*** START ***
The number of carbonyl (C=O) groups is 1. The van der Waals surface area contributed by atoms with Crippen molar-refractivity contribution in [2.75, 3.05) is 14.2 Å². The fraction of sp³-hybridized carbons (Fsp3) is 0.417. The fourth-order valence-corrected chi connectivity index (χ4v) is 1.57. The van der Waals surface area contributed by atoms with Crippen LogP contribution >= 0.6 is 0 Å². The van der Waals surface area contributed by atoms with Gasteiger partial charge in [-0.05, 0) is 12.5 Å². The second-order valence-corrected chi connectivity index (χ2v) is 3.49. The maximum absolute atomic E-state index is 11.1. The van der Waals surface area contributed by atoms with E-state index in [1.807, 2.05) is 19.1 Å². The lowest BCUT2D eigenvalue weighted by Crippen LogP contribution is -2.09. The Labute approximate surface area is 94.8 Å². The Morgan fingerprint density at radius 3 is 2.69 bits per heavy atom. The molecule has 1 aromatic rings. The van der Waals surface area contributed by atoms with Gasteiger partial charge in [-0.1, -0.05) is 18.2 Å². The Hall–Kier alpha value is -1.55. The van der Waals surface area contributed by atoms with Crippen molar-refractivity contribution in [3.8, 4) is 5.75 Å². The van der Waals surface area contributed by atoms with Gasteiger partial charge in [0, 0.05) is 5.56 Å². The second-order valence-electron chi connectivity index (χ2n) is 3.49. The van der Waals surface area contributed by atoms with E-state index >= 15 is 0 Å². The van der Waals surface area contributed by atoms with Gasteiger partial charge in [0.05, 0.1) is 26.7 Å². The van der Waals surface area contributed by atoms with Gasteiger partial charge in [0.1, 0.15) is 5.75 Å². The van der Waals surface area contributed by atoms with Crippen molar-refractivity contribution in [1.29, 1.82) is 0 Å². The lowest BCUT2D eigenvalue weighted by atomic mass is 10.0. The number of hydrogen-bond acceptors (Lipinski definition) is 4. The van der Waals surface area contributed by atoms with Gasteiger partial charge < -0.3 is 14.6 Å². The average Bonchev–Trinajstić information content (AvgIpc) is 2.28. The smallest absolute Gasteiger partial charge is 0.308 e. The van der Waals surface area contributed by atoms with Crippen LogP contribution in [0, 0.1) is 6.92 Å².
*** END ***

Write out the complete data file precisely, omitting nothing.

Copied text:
The number of carbonyl (C=O) groups is 1. The van der Waals surface area contributed by atoms with Crippen molar-refractivity contribution in [2.75, 3.05) is 14.2 Å². The fraction of sp³-hybridized carbons (Fsp3) is 0.417. The fourth-order valence-corrected chi connectivity index (χ4v) is 1.57. The van der Waals surface area contributed by atoms with Crippen LogP contribution >= 0.6 is 0 Å². The van der Waals surface area contributed by atoms with Gasteiger partial charge in [-0.05, 0) is 12.5 Å². The second-order valence-corrected chi connectivity index (χ2v) is 3.49. The maximum absolute atomic E-state index is 11.1. The van der Waals surface area contributed by atoms with E-state index in [1.807, 2.05) is 19.1 Å². The lowest BCUT2D eigenvalue weighted by Crippen LogP contribution is -2.09. The Labute approximate surface area is 94.8 Å². The Morgan fingerprint density at radius 3 is 2.69 bits per heavy atom. The molecule has 1 aromatic rings. The van der Waals surface area contributed by atoms with Gasteiger partial charge in [-0.1, -0.05) is 18.2 Å². The Hall–Kier alpha value is -1.55. The van der Waals surface area contributed by atoms with Crippen molar-refractivity contribution in [3.8, 4) is 5.75 Å². The van der Waals surface area contributed by atoms with Gasteiger partial charge in [0, 0.05) is 5.56 Å². The second-order valence-electron chi connectivity index (χ2n) is 3.49. The van der Waals surface area contributed by atoms with E-state index >= 15 is 0 Å². The van der Waals surface area contributed by atoms with Gasteiger partial charge in [0.05, 0.1) is 26.7 Å². The van der Waals surface area contributed by atoms with Gasteiger partial charge in [0.1, 0.15) is 5.75 Å². The van der Waals surface area contributed by atoms with Crippen molar-refractivity contribution in [1.29, 1.82) is 0 Å². The lowest BCUT2D eigenvalue weighted by atomic mass is 10.0. The number of hydrogen-bond acceptors (Lipinski definition) is 4. The van der Waals surface area contributed by atoms with Gasteiger partial charge < -0.3 is 14.6 Å². The average Bonchev–Trinajstić information content (AvgIpc) is 2.28. The smallest absolute Gasteiger partial charge is 0.308 e. The van der Waals surface area contributed by atoms with Crippen LogP contribution in [0, 0.1) is 6.92 Å².